It’s hard enough to accept our own failures and shortcomings in the crazy world of entrepreneurship. But dealing with the failures of our teammates can be even more frustrating. In the past, when members of my team failed to achieve their objectives, I often went quiet and said something like, ’It’s okay — don’t sweat. I’ll look after it.’
I could see when they felt bad, and I didn’t want them to feel any worse. Over time, I ended up with more and more on my plate. The team stopped using their initiative because they knew that I’d pick up the slack. It left me feeling overwhelmed.
In my heart I knew I was being too soft on them, but what was I supposed to do? Yell and shout?
Many successful CEOs are sociopaths. But how are you supposed to be hard on people if you have a big heart?
Fight or flight
My wake-up call came about a year into my last venture. I was raising money from a number of different investors and I’d sent an out-of-date financial model as part of the due diligence. When I opened my inbox, each of the investors had responded with a series of tough questions about the model. My stomach sank.
I began to sweat. A surge of adrenalin and urgency rushed through me. How was I going to solve this issue? And, more importantly, how could I ensure that it never happened again?
The importance of ‘Oh Shit’ moments
Now imagine what would have happened if the investors had just said, ’Don’t worry about the model. I’ll fix it later.’ Would I have felt the same sense of urgency or ownership? Would I have been as proactive?
Looking back on my career, the sum of those ‘Oh Shit’ moments has had a massively positive effect on me. They’ve made me stronger in the face of failure, forced me to take more responsibility for my actions, and helped me become a much more proactive planner.
Sweating is part of taking responsibility. In trying to reduce my team’s discomfort around failure, I ended up reducing their sense of responsibility at the same time. If I wanted my team to feel responsible, I needed to get comfortable with their discomfort.
How to give your team an “oh shit” moment
In the example above, the investors didn’t shout at me, blame me, or make it personal. They just asked tough questions that made me abundantly aware that I’d made a mistake.
Questions are like flashing a light into a particular area of your mind. Sometimes, it can reveal a monster hiding in the shadows — something you’ve forgotten about, an assumption you’ve made. Asking tough questions is part of what holding someone to account is all about.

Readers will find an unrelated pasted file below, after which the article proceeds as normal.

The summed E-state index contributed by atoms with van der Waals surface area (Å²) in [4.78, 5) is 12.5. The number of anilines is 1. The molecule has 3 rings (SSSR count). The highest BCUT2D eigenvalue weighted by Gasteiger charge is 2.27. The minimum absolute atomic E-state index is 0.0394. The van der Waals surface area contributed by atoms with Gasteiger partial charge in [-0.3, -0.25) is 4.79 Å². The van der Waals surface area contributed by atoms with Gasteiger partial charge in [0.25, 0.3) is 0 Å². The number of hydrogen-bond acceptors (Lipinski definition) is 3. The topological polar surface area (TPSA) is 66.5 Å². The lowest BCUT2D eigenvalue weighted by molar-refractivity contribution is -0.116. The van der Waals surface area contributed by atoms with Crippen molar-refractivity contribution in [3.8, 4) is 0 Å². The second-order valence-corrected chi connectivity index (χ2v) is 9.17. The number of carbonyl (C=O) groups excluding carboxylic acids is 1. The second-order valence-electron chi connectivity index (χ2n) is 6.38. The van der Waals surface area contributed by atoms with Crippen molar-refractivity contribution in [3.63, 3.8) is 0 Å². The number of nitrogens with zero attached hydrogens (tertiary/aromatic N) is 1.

By stopping my questions when it got uncomfortable, I wasn’t helping my team to grow and learn.
Here are some of the questions I ask my team now after a failure:
- What happened?
- What is the impact of this?
- What choices did you have?
- What could you have done to prevent this?
- What will you do to learn from this?
I resist the temptation to answer for them . . . and I try to hold the silence long enough to allow them to think before they speak.
Early sweats count for double
It’s particularly easy to let new employees off the hook for their mistakes. Everybody wants to make a good impression early on, and we might rationalise with thoughts like . . . ’They’re probably just getting into the swing of things. I’ll give them the benefit of the doubt.’ However, missing these early opportunities to ask tough questions makes it much harder to hold people to account later.
When I was hiring my last sales team, a new sales exec showed up on his first day completely unprepared. I took him aside and asked him to explain how he’d prepared for this new job. I kept asking questions to further reveal his lack of preparation. In the end, I said, ’Listen, if you’re not better prepared tomorrow, you’re not going to last until the end of this week.’
I remember seeing a sweat come over him. But what happened next was an incredible turnaround.
He had the best second day of anyone in the company. And six months later, when it was time to promote members of the sales team to managerial positions, he was easily the best choice.
Early feedback had a huge impact on him. He ended up taking his job far more seriously and became more successful as a result.
Embrace the discomfort
To be a great manager, you have to get comfortable with allowing your team to take the pressure. Delegating responsibilities is how to grow people and help them learn.
If watching other people struggle is uncomfortable for you, think of it like this: it’s an opportunity for you to get out of your comfort zone by getting your team out of theirs.